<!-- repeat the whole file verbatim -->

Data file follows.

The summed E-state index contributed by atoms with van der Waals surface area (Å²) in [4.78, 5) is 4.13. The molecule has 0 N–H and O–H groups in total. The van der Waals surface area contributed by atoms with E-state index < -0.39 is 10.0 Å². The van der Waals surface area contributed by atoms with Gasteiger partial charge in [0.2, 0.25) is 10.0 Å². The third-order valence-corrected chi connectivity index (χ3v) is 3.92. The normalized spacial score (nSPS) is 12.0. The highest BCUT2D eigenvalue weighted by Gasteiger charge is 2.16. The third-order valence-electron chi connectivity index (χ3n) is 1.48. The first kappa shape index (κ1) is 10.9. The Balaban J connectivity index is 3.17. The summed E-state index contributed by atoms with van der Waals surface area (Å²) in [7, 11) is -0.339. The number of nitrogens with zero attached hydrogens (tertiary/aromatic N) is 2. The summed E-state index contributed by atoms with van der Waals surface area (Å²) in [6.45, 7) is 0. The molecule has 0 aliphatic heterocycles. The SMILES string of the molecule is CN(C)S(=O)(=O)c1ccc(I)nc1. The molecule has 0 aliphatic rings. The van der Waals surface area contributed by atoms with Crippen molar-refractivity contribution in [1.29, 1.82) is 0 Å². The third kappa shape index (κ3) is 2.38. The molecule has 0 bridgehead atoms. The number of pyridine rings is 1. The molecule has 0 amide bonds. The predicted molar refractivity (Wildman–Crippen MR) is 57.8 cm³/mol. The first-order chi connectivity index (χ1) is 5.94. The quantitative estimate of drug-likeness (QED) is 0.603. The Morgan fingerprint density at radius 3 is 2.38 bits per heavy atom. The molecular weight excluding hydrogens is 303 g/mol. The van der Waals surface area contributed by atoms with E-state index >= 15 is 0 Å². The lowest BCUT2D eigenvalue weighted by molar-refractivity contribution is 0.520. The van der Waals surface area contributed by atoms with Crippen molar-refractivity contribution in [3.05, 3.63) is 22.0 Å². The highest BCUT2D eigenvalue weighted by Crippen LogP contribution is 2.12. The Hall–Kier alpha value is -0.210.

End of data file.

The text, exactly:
The summed E-state index contributed by atoms with van der Waals surface area (Å²) in [4.78, 5) is 4.13. The molecule has 0 N–H and O–H groups in total. The van der Waals surface area contributed by atoms with E-state index < -0.39 is 10.0 Å². The van der Waals surface area contributed by atoms with Gasteiger partial charge in [0.2, 0.25) is 10.0 Å². The third-order valence-corrected chi connectivity index (χ3v) is 3.92. The normalized spacial score (nSPS) is 12.0. The highest BCUT2D eigenvalue weighted by Gasteiger charge is 2.16. The third-order valence-electron chi connectivity index (χ3n) is 1.48. The first kappa shape index (κ1) is 10.9. The Balaban J connectivity index is 3.17. The summed E-state index contributed by atoms with van der Waals surface area (Å²) in [7, 11) is -0.339. The number of nitrogens with zero attached hydrogens (tertiary/aromatic N) is 2. The summed E-state index contributed by atoms with van der Waals surface area (Å²) in [6.45, 7) is 0. The molecule has 0 aliphatic heterocycles. The SMILES string of the molecule is CN(C)S(=O)(=O)c1ccc(I)nc1. The molecule has 0 aliphatic rings. The van der Waals surface area contributed by atoms with Crippen molar-refractivity contribution in [1.29, 1.82) is 0 Å². The third kappa shape index (κ3) is 2.38. The molecule has 0 bridgehead atoms. The number of pyridine rings is 1. The molecule has 0 amide bonds. The predicted molar refractivity (Wildman–Crippen MR) is 57.8 cm³/mol. The first-order chi connectivity index (χ1) is 5.94. The quantitative estimate of drug-likeness (QED) is 0.603. The Morgan fingerprint density at radius 3 is 2.38 bits per heavy atom. The molecular weight excluding hydrogens is 303 g/mol. The van der Waals surface area contributed by atoms with E-state index >= 15 is 0 Å². The lowest BCUT2D eigenvalue weighted by molar-refractivity contribution is 0.520. The van der Waals surface area contributed by atoms with Crippen molar-refractivity contribution in [3.05, 3.63) is 22.0 Å². The highest BCUT2D eigenvalue weighted by Crippen LogP contribution is 2.12. The Hall–Kier alpha value is -0.210.